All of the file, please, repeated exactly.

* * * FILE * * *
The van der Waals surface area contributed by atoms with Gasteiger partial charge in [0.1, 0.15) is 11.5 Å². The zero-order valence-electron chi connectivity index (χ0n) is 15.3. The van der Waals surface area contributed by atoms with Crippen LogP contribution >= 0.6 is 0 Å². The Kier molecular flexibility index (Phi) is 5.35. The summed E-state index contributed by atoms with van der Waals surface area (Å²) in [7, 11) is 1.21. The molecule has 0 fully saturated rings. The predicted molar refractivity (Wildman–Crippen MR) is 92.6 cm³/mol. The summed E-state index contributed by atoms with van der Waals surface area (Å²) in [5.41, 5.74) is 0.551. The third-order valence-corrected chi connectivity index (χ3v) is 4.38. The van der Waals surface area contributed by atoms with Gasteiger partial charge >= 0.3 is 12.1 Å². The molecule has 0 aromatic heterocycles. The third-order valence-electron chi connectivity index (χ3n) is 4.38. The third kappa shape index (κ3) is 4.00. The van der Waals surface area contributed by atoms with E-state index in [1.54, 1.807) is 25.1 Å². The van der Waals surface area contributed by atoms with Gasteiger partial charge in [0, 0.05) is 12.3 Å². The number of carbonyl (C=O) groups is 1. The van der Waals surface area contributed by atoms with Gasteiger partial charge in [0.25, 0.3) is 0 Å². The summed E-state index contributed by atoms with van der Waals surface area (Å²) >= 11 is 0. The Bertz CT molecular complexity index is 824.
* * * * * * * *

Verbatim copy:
The van der Waals surface area contributed by atoms with Gasteiger partial charge in [0.1, 0.15) is 11.5 Å². The zero-order valence-electron chi connectivity index (χ0n) is 15.3. The van der Waals surface area contributed by atoms with Crippen LogP contribution >= 0.6 is 0 Å². The Kier molecular flexibility index (Phi) is 5.35. The summed E-state index contributed by atoms with van der Waals surface area (Å²) in [7, 11) is 1.21. The molecule has 0 fully saturated rings. The predicted molar refractivity (Wildman–Crippen MR) is 92.6 cm³/mol. The summed E-state index contributed by atoms with van der Waals surface area (Å²) in [5.41, 5.74) is 0.551. The third-order valence-corrected chi connectivity index (χ3v) is 4.38. The van der Waals surface area contributed by atoms with Gasteiger partial charge >= 0.3 is 12.1 Å². The molecule has 0 aromatic heterocycles. The third-order valence-electron chi connectivity index (χ3n) is 4.38. The third kappa shape index (κ3) is 4.00. The van der Waals surface area contributed by atoms with E-state index in [1.54, 1.807) is 25.1 Å². The van der Waals surface area contributed by atoms with Gasteiger partial charge in [0, 0.05) is 12.3 Å². The number of carbonyl (C=O) groups is 1. The van der Waals surface area contributed by atoms with Gasteiger partial charge in [0.25, 0.3) is 0 Å². The summed E-state index contributed by atoms with van der Waals surface area (Å²) >= 11 is 0. The Bertz CT molecular complexity index is 824.